Ballard, M., Westgate, C., Alban, R., Choudhury, N., Adamjee, R., Schwarz, R., Bishop, J., McLaughlin, M., Flood, D., Finnegan, K. and Rogers, A. (2021). Journal of Global Health, 11: 04010.
Background: Despite the life-saving work they perform, community health workers (CHWs) have long been subject to global debate about their remuneration. There is now, however, an emerging consensus that CHWs should be paid. As the discussion evolves from whether to financially remunerate CHWs to how to do so, there is an urgent need to better understand the types of CHW payment models and their implications.
Methods: This study examines the legal framework on CHW compensation in five countries: Brazil, Ghana, Nigeria, Rwanda, and South Africa. In order to map the characteristics of each approach, a review of the regulatory framework governing CHW compensation in each country was undertaken. Law firms in each of the five countries were engaged to support the identification and interpretation of relevant legal documents. To guide the search and aid in the creation of uniform country profiles, a standardized set of questions was developed, covering: (i) legal requirements for CHW compensation, (ii) CHW compensation mechanisms, and (iii) CHW legal protections and benefits.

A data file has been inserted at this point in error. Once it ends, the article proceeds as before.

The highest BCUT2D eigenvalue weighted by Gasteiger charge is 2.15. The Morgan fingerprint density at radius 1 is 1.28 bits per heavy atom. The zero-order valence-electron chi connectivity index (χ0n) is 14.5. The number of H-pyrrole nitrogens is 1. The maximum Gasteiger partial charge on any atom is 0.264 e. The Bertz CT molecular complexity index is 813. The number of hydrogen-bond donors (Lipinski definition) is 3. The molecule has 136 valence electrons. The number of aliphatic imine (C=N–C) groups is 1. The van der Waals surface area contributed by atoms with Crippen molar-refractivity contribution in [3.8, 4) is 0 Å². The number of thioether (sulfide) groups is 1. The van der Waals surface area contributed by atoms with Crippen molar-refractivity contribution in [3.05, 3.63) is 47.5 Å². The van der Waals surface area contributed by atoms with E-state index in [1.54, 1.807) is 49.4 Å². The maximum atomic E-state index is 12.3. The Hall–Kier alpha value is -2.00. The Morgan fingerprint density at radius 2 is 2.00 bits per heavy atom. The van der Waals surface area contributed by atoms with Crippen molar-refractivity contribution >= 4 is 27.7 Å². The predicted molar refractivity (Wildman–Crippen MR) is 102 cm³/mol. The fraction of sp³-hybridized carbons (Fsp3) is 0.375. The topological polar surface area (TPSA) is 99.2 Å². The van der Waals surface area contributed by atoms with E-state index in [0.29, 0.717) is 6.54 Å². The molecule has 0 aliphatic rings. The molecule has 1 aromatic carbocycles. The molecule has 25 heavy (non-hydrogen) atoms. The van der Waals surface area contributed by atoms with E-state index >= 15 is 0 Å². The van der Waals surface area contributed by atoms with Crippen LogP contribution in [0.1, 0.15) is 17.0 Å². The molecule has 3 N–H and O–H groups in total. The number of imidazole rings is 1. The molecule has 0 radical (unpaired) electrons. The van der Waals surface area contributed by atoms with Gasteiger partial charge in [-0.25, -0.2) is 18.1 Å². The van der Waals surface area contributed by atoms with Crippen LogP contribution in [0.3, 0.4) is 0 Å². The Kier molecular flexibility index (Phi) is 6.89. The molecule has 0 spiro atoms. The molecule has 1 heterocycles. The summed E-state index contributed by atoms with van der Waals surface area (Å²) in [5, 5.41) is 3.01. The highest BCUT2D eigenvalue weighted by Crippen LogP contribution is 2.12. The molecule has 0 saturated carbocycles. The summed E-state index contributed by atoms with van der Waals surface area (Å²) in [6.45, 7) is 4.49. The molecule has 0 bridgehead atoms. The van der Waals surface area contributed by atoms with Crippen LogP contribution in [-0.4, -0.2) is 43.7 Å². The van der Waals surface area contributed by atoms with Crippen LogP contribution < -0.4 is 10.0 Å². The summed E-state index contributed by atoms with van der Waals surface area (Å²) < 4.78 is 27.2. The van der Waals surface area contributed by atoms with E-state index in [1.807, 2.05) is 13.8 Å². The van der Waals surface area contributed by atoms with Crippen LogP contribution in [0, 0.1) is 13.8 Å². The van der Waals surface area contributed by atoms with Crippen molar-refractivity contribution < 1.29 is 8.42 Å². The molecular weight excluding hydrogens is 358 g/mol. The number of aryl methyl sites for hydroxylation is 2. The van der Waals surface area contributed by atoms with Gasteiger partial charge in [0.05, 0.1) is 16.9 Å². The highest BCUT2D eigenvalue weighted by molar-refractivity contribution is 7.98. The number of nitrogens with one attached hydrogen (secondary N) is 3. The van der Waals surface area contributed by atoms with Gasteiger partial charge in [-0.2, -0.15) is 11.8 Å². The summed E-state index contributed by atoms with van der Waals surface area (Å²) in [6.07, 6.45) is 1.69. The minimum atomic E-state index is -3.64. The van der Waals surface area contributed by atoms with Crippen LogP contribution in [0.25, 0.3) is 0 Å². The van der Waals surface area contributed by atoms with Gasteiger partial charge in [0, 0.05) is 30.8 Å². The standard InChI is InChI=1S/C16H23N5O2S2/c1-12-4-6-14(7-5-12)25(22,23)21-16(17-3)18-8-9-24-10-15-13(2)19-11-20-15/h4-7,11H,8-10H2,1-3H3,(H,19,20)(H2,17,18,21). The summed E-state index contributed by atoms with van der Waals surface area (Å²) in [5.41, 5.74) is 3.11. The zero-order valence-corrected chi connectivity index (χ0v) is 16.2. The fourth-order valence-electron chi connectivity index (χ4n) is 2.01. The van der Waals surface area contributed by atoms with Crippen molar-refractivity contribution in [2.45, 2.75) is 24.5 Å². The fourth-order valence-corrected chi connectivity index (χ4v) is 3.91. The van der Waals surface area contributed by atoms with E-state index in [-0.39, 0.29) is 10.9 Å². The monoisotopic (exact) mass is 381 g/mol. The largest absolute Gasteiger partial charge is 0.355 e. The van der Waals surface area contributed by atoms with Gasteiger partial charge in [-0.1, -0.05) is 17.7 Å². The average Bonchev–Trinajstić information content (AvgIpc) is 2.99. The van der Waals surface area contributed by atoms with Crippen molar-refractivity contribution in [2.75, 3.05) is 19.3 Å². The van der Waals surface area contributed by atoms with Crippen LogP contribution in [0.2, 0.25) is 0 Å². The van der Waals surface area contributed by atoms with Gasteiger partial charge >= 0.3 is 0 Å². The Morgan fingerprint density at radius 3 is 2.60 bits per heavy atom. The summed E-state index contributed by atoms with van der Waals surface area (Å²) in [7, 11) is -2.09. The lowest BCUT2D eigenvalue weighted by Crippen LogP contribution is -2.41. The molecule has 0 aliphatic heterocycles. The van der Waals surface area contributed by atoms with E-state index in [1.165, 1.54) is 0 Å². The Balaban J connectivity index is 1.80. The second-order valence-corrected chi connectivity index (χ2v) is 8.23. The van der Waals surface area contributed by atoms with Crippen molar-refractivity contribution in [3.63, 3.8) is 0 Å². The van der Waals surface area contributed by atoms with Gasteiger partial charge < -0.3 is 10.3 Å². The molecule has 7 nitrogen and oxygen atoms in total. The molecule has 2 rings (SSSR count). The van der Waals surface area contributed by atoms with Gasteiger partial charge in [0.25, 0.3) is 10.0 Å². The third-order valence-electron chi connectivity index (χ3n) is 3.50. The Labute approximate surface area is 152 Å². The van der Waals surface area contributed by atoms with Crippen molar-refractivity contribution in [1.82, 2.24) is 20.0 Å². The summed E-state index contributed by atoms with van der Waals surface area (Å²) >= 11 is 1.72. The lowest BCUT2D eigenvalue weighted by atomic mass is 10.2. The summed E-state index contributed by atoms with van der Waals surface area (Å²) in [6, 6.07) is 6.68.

Results: The five countries profiled represent possible archetypes for CHW compensation: Brazil (public), Ghana (volunteer-based), Nigeria (private), Rwanda (cooperatives with performance based incentives) and South Africa (hybrid public/private). Advantages and disadvantages of each model with respect to (i) CHWs, in terms of financial protection, and (ii) the health system, in terms of ease of implementation, are outlined.
Conclusions: While a strong legal framework does not necessarily translate into high-quality implementation of compensation practices, it is the first necessary step. Certain approaches to CHW compensation – particularly public-sector or models with public sector wage floors – best institutionalize recommended CHW protections. Political will and long-term financing often remain challenges; removing ecosystem barriers – such as multilateral and bilateral restrictions on the payment of salaries – can help governments institutionalize CHW payment.